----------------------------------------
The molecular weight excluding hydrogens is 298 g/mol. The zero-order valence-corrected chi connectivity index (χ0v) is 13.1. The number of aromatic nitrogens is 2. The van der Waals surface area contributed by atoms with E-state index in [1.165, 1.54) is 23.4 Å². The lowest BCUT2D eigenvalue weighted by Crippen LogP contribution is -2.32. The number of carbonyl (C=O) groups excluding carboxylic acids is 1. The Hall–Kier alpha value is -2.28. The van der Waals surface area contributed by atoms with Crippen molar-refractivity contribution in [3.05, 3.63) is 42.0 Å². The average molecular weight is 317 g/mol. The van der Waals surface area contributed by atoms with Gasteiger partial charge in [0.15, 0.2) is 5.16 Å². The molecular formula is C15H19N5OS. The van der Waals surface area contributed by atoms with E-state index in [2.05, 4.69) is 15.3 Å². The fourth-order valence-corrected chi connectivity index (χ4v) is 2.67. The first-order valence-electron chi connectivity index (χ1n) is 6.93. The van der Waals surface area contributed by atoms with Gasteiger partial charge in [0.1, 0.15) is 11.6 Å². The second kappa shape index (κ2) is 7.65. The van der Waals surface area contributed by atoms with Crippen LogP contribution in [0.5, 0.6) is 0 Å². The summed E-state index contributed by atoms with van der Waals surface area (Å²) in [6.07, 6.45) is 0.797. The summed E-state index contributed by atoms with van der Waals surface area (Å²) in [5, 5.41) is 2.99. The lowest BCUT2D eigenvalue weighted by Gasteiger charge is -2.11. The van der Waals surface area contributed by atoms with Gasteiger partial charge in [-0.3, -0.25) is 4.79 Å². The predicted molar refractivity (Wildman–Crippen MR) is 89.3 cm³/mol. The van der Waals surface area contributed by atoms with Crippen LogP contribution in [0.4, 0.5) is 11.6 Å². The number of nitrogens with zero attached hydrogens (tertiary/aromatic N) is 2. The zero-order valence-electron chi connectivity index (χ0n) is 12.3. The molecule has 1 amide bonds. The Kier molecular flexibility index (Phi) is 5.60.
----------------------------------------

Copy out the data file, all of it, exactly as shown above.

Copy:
The molecular weight excluding hydrogens is 298 g/mol. The zero-order valence-corrected chi connectivity index (χ0v) is 13.1. The number of aromatic nitrogens is 2. The van der Waals surface area contributed by atoms with E-state index in [1.165, 1.54) is 23.4 Å². The lowest BCUT2D eigenvalue weighted by Crippen LogP contribution is -2.32. The number of carbonyl (C=O) groups excluding carboxylic acids is 1. The Hall–Kier alpha value is -2.28. The van der Waals surface area contributed by atoms with Crippen molar-refractivity contribution in [3.05, 3.63) is 42.0 Å². The average molecular weight is 317 g/mol. The van der Waals surface area contributed by atoms with Gasteiger partial charge in [0.15, 0.2) is 5.16 Å². The molecular formula is C15H19N5OS. The van der Waals surface area contributed by atoms with E-state index in [2.05, 4.69) is 15.3 Å². The fourth-order valence-corrected chi connectivity index (χ4v) is 2.67. The first-order valence-electron chi connectivity index (χ1n) is 6.93. The van der Waals surface area contributed by atoms with Gasteiger partial charge in [0.1, 0.15) is 11.6 Å². The second kappa shape index (κ2) is 7.65. The van der Waals surface area contributed by atoms with Crippen LogP contribution in [0.5, 0.6) is 0 Å². The summed E-state index contributed by atoms with van der Waals surface area (Å²) in [6.07, 6.45) is 0.797. The summed E-state index contributed by atoms with van der Waals surface area (Å²) in [5, 5.41) is 2.99. The lowest BCUT2D eigenvalue weighted by Gasteiger charge is -2.11. The van der Waals surface area contributed by atoms with Gasteiger partial charge in [-0.3, -0.25) is 4.79 Å². The predicted molar refractivity (Wildman–Crippen MR) is 89.3 cm³/mol. The van der Waals surface area contributed by atoms with Crippen LogP contribution in [0.4, 0.5) is 11.6 Å². The number of nitrogens with zero attached hydrogens (tertiary/aromatic N) is 2. The zero-order valence-electron chi connectivity index (χ0n) is 12.3. The molecule has 1 amide bonds. The Kier molecular flexibility index (Phi) is 5.60.